The Fourth Amendment of the United States Constitution protects against unreasonable search and seizure. What areas can a person expect to have their privacy protected? Where does their privacy end, and public space is open.
Each person is protected by the Fourth Amendment in an area where they have a “legitimate expectation of privacy. ” The difficult part is ascertaining what is considered to have a legitimate expectation of privacy. Case law has established a two part test to determine what is protected by a person’s Constitutional rights. Did the person actually expect some degree of privacy, and was that privacy objectively reasonable?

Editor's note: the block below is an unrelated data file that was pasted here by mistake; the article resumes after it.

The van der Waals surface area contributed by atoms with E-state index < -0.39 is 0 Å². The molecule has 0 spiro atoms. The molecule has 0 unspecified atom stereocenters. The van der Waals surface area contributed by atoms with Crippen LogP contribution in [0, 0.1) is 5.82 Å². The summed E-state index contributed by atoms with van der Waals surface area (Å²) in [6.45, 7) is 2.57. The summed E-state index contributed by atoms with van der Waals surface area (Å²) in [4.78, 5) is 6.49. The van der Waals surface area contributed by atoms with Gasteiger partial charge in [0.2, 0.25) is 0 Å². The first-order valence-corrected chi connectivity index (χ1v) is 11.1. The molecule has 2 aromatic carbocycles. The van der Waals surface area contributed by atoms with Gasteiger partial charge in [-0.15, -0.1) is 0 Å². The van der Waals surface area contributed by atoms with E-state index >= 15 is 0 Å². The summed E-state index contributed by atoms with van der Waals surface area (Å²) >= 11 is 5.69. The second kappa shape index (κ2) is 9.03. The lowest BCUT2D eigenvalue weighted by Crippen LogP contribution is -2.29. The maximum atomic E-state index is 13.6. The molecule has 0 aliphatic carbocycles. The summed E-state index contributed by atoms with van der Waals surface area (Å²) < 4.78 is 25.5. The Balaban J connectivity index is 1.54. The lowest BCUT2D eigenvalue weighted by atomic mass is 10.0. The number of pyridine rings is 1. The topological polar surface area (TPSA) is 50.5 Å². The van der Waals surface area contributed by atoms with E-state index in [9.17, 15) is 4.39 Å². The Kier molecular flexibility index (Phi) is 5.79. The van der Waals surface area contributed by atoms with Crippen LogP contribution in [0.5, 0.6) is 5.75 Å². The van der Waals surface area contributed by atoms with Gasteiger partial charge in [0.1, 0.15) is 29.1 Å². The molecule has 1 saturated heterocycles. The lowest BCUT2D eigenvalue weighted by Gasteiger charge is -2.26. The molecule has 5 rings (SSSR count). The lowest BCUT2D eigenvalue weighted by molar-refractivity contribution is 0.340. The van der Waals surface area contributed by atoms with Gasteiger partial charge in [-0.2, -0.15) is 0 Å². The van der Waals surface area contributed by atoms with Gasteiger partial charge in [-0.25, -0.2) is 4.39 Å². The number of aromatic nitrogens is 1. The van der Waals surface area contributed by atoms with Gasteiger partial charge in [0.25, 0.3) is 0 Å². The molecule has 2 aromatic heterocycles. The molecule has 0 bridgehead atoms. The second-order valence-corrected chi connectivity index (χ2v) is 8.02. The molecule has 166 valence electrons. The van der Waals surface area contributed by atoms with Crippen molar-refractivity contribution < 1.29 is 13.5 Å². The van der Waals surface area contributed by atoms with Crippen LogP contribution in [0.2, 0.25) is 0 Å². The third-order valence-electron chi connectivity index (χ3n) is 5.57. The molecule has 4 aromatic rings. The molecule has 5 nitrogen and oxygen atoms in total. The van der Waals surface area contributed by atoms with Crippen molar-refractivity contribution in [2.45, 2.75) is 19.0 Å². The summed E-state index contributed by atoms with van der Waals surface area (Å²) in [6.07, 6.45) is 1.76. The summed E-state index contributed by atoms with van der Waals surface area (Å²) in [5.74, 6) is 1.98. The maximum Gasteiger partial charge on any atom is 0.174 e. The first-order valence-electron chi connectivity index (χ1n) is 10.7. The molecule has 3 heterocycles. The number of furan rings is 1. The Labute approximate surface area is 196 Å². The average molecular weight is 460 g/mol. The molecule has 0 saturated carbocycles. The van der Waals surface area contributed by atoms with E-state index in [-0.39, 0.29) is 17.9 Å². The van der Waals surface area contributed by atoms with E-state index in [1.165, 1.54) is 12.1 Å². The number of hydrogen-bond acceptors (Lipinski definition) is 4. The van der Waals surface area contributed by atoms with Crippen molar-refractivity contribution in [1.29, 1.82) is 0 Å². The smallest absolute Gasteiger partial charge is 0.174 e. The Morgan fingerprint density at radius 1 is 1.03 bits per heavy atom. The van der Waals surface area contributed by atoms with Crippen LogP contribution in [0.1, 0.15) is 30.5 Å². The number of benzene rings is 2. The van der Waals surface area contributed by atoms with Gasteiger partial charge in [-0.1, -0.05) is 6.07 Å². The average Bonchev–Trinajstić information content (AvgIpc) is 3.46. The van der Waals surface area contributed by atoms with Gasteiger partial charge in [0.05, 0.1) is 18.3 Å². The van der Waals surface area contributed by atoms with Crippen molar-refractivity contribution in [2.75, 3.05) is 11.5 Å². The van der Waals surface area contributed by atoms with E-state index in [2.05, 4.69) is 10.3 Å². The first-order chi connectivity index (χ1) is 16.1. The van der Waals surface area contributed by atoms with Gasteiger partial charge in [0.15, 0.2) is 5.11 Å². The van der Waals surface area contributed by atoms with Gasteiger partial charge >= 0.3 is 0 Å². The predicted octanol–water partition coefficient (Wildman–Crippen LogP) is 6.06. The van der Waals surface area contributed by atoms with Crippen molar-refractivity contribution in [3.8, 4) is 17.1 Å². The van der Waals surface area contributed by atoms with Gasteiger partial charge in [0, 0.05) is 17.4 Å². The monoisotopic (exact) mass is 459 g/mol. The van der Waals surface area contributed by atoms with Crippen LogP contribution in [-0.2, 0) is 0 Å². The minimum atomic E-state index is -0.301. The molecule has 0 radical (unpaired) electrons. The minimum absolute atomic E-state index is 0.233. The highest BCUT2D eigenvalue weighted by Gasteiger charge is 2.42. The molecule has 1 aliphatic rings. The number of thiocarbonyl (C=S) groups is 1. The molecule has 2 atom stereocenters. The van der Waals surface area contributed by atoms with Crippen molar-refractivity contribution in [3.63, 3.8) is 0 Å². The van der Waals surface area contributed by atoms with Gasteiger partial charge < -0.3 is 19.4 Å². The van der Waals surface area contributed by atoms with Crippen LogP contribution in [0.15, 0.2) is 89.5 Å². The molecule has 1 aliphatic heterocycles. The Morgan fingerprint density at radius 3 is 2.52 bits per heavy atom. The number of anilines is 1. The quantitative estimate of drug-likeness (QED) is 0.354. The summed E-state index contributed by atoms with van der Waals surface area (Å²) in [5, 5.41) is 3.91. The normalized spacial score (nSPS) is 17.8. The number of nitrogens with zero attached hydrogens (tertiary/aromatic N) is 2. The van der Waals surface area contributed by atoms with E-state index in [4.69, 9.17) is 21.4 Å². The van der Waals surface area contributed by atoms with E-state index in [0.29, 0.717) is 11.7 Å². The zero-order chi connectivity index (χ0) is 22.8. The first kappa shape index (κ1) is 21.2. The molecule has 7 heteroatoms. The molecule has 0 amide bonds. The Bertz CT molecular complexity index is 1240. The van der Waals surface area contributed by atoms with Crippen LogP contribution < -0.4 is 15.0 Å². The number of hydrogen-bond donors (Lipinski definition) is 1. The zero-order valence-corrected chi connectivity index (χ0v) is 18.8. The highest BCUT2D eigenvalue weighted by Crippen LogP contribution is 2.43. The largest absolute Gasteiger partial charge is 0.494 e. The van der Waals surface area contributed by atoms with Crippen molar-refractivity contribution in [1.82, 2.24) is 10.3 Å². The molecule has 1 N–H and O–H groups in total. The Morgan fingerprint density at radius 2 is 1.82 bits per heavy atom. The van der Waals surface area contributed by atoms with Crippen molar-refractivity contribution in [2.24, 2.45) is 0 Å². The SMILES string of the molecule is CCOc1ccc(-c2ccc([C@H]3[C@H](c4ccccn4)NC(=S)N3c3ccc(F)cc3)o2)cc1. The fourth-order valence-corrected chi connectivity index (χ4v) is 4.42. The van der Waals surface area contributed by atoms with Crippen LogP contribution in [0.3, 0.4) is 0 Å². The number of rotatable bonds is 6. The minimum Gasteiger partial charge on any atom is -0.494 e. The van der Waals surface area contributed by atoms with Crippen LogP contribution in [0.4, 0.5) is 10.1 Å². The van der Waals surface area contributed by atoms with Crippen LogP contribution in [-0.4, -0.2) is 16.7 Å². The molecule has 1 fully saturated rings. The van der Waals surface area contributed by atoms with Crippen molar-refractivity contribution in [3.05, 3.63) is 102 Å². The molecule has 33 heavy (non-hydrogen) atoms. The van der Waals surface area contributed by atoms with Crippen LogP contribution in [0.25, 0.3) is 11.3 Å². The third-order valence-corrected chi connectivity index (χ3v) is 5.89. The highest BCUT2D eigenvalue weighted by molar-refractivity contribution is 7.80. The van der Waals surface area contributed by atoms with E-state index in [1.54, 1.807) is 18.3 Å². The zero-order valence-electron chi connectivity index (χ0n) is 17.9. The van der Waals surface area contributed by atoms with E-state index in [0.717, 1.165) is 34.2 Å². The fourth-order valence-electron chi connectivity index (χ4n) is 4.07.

For example, if a person is in a dressing room changing and officers have placed a video camera in the stall to catch shoplifters, it is a violation of Fourth Amendment rights. The person who is in the dressing room, expects that it is a private place, no one is watching, and therefore they have a legitimate expectation of privacy in a room where they changes, even if it is technically a public place.